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Installation view, Mark Grotjahn: 50 Kitchens, Los Angeles County Museum of Art, May 20–August 19, 2018. Artwork © Mark Grotjahn. Photo: Museum Associates/LACMA

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Mark Grotjahn
50 Kitchens

May 20–August 19, 2018
Los Angeles County Museum of Art
www.lacma.org

Conceived as one work, Mark Grotjahn’s 50 Kitchens (2013–18) takes its inspiration from a single Butterfly composition that Grotjahn made to meet the dimensional specifications of a wall in his kitchen. The more than fifty subsequent chromatic drawings explore pairs of radiating colors and together create a prismatic display. Grotjahn began making his Butterfly compositions in 2001. This exhibition was the first presentation of 50 Kitchens at LACMA.

Installation view, Mark Grotjahn: 50 Kitchens, Los Angeles County Museum of Art, May 20–August 19, 2018. Artwork © Mark Grotjahn. Photo: Museum Associates/LACMA

Mary Weatherford, la noche, 2014 © Mary Weatherford. Photo: Fredrik Nilsen Studio

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The Forever Now
Contemporary Painting in an Atemporal World

December 14, 2014–April 5, 2015
Museum of Modern Art, New York
www.moma.org

Forever Now presents the work of seventeen artists whose paintings reflect a singular approach that characterizes our cultural moment at the beginning of the new millennium: they refuse to allow us to define or even meter our time by them. They represent a wide variety of styles and impulses, but all use the painted surface as a platform, map, or metaphoric screen on which genres intermingle, morph, and collide. Work by Joe Bradley, Mark Grotjahn, and Mary Weatherford is included.

Mary Weatherford, la noche, 2014 © Mary Weatherford. Photo: Fredrik Nilsen Studio

Mark Grotjahn, Untitled (Scribble Scrabble French Mask M31.b), 2013 © Mark Grotjahn

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Mark Grotjahn
Sculpture

May 31–August 17, 2014
Nasher Sculpture Center, Dallas
www.nashersculpturecenter.org

This exhibition was the first dedicated museum presentation of Mark Grotjahn’s sculpture, which the artist began producing privately in 2000, alongside his painting practice. It showcased many never-before-seen, three-dimensional works, ranging in size from small, intimate compositions to larger-scale freestanding works. Combining common cardboard boxes and tubes and cutting them to roughly resemble masks or faces, Grotjahn then scraped these assemblages and cast them in bronze, which he either left raw or elaborately painted.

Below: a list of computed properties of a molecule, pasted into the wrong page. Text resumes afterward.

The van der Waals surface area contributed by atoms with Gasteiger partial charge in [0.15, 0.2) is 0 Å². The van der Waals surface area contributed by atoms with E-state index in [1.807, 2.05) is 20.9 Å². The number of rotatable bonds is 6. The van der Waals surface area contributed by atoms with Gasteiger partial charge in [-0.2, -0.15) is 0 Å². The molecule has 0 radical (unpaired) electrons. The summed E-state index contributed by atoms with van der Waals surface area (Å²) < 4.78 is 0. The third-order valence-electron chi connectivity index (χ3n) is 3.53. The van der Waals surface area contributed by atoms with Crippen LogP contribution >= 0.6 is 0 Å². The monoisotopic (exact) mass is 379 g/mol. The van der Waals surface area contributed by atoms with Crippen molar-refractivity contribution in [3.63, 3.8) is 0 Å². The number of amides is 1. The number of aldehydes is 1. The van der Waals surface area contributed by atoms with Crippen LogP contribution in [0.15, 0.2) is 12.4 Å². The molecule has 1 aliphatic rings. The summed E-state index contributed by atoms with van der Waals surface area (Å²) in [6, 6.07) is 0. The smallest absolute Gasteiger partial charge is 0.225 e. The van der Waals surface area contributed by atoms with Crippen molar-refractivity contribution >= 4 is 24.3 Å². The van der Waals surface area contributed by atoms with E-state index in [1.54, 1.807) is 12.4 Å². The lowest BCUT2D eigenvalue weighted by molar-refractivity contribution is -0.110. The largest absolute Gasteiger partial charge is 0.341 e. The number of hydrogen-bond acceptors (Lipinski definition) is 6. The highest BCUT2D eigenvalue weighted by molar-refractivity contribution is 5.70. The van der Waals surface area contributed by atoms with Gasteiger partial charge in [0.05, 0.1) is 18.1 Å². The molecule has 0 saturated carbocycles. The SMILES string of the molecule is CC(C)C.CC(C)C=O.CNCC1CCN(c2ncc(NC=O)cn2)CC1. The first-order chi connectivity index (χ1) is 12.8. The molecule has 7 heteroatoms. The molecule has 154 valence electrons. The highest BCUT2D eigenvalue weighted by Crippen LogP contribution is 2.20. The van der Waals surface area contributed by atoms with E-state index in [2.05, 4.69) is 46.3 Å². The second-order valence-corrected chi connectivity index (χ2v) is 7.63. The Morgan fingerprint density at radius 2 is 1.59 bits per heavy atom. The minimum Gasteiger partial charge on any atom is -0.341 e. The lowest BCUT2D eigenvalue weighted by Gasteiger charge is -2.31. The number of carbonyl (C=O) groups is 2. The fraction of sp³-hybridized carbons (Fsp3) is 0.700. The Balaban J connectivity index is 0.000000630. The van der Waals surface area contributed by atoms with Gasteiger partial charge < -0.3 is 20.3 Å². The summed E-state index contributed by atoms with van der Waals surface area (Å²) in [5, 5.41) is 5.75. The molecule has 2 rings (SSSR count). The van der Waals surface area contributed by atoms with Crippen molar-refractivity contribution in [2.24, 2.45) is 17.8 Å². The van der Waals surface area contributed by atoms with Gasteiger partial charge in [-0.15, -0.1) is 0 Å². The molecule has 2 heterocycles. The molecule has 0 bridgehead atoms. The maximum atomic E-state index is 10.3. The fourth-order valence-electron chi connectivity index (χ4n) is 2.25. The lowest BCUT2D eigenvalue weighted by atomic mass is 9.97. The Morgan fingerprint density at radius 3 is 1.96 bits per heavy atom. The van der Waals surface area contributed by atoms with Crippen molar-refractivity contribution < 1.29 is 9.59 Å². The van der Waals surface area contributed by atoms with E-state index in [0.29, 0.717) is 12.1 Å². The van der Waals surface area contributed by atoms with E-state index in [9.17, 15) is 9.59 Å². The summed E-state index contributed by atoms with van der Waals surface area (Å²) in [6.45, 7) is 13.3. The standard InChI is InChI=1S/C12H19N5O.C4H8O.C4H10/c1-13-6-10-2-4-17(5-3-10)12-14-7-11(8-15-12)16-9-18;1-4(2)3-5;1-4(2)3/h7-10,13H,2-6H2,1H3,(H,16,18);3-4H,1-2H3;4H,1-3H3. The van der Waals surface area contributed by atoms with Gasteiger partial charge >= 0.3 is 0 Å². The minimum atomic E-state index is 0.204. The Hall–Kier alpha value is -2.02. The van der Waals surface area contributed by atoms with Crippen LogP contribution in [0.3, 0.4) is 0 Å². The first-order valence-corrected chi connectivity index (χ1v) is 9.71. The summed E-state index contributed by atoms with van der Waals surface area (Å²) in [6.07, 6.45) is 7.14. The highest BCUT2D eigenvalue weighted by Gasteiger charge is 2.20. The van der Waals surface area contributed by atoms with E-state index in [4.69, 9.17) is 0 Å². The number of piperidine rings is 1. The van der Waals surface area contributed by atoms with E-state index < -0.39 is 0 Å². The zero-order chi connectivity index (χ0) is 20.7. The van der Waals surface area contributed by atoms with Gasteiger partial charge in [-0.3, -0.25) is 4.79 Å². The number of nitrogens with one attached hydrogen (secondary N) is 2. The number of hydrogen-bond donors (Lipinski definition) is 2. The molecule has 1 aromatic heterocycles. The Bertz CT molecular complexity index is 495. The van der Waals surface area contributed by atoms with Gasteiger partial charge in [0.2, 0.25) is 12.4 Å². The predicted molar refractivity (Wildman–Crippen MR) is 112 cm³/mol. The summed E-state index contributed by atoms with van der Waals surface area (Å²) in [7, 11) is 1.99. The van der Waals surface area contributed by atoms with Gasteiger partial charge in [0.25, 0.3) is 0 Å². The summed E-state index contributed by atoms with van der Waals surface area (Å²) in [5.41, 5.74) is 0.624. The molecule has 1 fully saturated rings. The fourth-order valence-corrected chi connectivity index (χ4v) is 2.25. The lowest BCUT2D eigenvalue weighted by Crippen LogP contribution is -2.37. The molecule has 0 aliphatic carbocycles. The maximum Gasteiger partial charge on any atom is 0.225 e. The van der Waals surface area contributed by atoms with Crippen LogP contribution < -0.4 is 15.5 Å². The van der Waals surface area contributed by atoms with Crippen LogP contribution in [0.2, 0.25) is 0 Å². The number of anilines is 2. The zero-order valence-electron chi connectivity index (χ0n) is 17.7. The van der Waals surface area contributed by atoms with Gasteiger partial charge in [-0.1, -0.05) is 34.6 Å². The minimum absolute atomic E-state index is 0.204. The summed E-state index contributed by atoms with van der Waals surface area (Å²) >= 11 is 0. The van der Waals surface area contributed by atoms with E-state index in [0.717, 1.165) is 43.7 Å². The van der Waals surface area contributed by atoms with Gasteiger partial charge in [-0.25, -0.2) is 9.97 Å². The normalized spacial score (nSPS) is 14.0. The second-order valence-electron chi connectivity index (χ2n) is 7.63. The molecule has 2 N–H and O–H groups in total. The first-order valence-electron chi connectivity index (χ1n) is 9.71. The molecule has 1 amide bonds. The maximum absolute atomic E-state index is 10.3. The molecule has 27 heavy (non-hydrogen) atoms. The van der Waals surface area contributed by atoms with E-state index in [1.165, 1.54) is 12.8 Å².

Mark Grotjahn, Untitled (Scribble Scrabble French Mask M31.b), 2013 © Mark Grotjahn

Mark Grotjahn, Untitled (Circus No. 2 Face 44.19), 2013 © Mark Grotjahn

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Mark Grotjahn
Circus Circus

May 16–July 27, 2014
Kunstverein Freiburg, Germany
www.kunstvereinfreiburg.de

Circus Circus was Mark Grotjahn’s first solo exhibition in Germany. Both adopting and commenting on a range of art historical influences, from Renaissance-era drawing technique to Abstract Expressionism and Op art, the works on view demonstrated the artist’s ability to combine the opposing modes of abstraction and figuration. The presentation included a new series of large-scale paintings.

Mark Grotjahn, Untitled (Circus No. 2 Face 44.19), 2013 © Mark Grotjahn

Installation view, Mark Grotjahn, Aspen Art Museum, Colorado, February 17–April 29, 2012. Artwork © Mark Grotjahn

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Mark Grotjahn

February 17–April 29, 2012
Aspen Art Museum, Colorado
www.aspenartmuseum.org

Featuring work produced from the late 1990s to the early 2010s, this exhibition was Mark Grotjahn’s first comprehensive museum survey in the United States. The presentation included paintings from his Perspective and Butterfly series that explore the constructs of dual and multi-point perspective, as well as from his expressive and anthropomorphic Face series. Five Mask sculptures were also on view, on the grounds of the museum and on four nearby ski mountains.

Installation view, Mark Grotjahn, Aspen Art Museum, Colorado, February 17–April 29, 2012. Artwork © Mark Grotjahn